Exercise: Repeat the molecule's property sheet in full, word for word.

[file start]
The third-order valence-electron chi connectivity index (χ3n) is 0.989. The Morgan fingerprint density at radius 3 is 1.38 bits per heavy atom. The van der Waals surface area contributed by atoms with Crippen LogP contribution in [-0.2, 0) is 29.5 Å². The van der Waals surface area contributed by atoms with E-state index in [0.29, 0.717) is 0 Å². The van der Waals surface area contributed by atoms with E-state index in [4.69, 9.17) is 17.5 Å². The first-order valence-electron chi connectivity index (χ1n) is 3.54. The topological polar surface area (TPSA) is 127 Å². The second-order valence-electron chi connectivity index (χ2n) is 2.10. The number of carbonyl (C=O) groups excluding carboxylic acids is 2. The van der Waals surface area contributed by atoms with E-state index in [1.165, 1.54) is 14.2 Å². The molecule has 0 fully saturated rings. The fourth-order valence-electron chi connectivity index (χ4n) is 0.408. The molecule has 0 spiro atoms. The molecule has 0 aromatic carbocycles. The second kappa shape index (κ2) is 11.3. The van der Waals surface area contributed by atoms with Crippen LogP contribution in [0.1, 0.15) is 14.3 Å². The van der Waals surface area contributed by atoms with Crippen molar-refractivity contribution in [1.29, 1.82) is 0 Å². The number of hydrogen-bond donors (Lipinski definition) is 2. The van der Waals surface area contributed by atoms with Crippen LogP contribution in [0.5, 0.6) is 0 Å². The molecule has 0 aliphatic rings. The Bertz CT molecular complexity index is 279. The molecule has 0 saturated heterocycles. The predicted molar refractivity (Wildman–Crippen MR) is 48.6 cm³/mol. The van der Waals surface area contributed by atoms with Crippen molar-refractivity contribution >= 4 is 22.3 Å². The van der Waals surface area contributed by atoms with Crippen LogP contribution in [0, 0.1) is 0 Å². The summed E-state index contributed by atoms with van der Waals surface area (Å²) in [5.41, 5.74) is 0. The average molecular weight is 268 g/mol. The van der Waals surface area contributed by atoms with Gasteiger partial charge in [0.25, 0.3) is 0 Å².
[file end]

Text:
The third-order valence-electron chi connectivity index (χ3n) is 0.989. The Morgan fingerprint density at radius 3 is 1.38 bits per heavy atom. The van der Waals surface area contributed by atoms with Crippen LogP contribution in [-0.2, 0) is 29.5 Å². The van der Waals surface area contributed by atoms with E-state index in [0.29, 0.717) is 0 Å². The van der Waals surface area contributed by atoms with E-state index in [4.69, 9.17) is 17.5 Å². The first-order valence-electron chi connectivity index (χ1n) is 3.54. The topological polar surface area (TPSA) is 127 Å². The second-order valence-electron chi connectivity index (χ2n) is 2.10. The number of carbonyl (C=O) groups excluding carboxylic acids is 2. The van der Waals surface area contributed by atoms with E-state index in [1.165, 1.54) is 14.2 Å². The molecule has 0 fully saturated rings. The fourth-order valence-electron chi connectivity index (χ4n) is 0.408. The molecule has 0 spiro atoms. The molecule has 0 aromatic carbocycles. The second kappa shape index (κ2) is 11.3. The van der Waals surface area contributed by atoms with Crippen LogP contribution in [0.1, 0.15) is 14.3 Å². The van der Waals surface area contributed by atoms with Crippen molar-refractivity contribution in [1.29, 1.82) is 0 Å². The number of hydrogen-bond donors (Lipinski definition) is 2. The van der Waals surface area contributed by atoms with Crippen LogP contribution in [0.5, 0.6) is 0 Å². The molecule has 0 aliphatic rings. The Bertz CT molecular complexity index is 279. The molecule has 0 saturated heterocycles. The predicted molar refractivity (Wildman–Crippen MR) is 48.6 cm³/mol. The van der Waals surface area contributed by atoms with Crippen molar-refractivity contribution >= 4 is 22.3 Å². The van der Waals surface area contributed by atoms with Crippen LogP contribution in [0, 0.1) is 0 Å². The summed E-state index contributed by atoms with van der Waals surface area (Å²) in [5.41, 5.74) is 0. The average molecular weight is 268 g/mol. The van der Waals surface area contributed by atoms with Gasteiger partial charge in [0.25, 0.3) is 0 Å².